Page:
A debt collector agency is a business that collects past due balances on behalf of another party and a collection agency may be a third-party service or part of the original company that issued the debt.
When dealing with a debt collector, it’s important to know your rights as a consumer, what you’re agreeing to, and what can happen if you don’t pay.
In this post, we’ll teach you how to identify a debt collector’s contact information, understand your rights when speaking with them, and report unfair treatment by collectors.
What is a debt collector?
It is a business that collects past due balances on behalf of another party and there are two types of debt collectors; third-party services and those who work for the original company that issued the debt.
Understanding your rights when dealing with collectors
They may only contact you to ask for a payment, provide information about a specific account, or try to settle your account wherein a collector should not:
- Harass you with repeated phone calls and messages
- Discuss your debt with anyone but you
- Threaten violence or harm
- Tell others they’re attempting to collect a debt
- Send postcards to your home
- Contact you at unusual hours i.e., before 8 am or after 9 pm
Consumer complaint process
If you are dissatisfied with the services of a debt collector according to danskeinkasso (Danish debt collection), there are steps you can take to address the issue.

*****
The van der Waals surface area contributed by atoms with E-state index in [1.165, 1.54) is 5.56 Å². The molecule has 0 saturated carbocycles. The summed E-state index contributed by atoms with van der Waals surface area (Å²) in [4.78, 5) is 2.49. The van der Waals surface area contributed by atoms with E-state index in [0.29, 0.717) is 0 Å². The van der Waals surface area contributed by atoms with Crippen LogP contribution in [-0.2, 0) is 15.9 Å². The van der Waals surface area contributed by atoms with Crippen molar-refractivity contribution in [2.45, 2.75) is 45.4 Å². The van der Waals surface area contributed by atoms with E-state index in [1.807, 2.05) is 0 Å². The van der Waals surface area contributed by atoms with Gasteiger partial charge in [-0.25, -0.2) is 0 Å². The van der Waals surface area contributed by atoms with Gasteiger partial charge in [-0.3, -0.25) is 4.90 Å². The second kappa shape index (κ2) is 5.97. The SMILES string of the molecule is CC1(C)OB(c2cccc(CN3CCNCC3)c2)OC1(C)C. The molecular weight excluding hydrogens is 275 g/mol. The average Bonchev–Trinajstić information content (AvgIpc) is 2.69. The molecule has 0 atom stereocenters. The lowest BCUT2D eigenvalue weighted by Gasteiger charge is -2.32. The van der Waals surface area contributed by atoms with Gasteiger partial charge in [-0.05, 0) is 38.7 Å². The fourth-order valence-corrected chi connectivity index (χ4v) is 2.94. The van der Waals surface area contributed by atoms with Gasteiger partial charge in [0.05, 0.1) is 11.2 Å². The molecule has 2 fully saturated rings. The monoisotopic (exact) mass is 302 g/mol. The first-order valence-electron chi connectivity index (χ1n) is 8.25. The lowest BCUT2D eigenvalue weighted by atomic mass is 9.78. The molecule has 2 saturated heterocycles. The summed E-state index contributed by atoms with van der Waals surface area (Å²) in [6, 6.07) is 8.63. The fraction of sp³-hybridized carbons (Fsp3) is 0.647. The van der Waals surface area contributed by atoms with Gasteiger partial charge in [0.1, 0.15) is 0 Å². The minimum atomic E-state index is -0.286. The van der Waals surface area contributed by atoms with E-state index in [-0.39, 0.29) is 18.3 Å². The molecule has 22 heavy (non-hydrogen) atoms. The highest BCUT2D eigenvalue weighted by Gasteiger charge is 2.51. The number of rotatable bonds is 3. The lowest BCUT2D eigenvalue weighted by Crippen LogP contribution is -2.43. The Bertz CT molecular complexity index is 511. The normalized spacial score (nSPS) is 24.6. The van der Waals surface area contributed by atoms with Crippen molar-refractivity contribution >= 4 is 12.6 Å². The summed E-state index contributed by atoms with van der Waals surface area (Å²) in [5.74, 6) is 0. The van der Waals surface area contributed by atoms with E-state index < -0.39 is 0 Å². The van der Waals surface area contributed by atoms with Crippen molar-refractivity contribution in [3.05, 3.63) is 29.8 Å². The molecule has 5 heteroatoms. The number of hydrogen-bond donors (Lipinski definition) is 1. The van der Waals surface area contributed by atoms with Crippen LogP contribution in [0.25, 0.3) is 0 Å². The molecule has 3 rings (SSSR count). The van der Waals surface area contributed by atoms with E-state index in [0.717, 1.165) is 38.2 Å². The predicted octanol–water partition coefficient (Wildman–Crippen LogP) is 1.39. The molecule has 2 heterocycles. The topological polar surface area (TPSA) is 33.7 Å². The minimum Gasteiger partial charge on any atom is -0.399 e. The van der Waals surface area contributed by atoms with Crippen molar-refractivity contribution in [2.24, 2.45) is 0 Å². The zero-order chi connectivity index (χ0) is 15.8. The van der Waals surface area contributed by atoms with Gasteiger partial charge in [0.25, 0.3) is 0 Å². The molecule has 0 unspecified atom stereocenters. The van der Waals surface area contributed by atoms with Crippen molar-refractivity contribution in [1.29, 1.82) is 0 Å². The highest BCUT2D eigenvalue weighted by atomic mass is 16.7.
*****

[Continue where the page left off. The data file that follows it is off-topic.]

First and foremost, it is important to keep records of all correspondence with a debt collector, this includes dates and times of phone calls or letters, who you spoke with on the other end of the call, their name and position within the company, what was discussed and what action was taken by them.
Second, if you’re not satisfied with how your complaint was addressed through your agent’s internal process, you have the right to file a complaint with an outside organization.
After filing a complaint online or by mail, they will contact you within 30 days about how your submission was processed in their database. If they do not contact you within 30 days, it is likely that your submission did not go through successfully.
How to identify a debt collector’s contact information
The first thing you need to do when you get a call from a debt collector is to find out who they represent.
If the caller refuses to tell you this information, ask them to send you written notice with their contact information within two days of the conversation.
In order to avoid any confusion and help your records keep up with different agencies, record the following information:
How to deal with unfair treatment by collectors
There is no one-size-fits-all approach to managing debt and the best option for you will depend on your situation and what’s in your best interest.
If the collector won’t accommodate your request, it might be worth hiring a lawyer or talking with an attorney before agreeing to anything.
If collectors are calling you without identifying themselves, it’s important that you take note of their name and number so that you can put a stop to the calls.
You may also want to ask them for the name of the company they represent and send them a cease communication letter if they continue to call after asking them not to call again.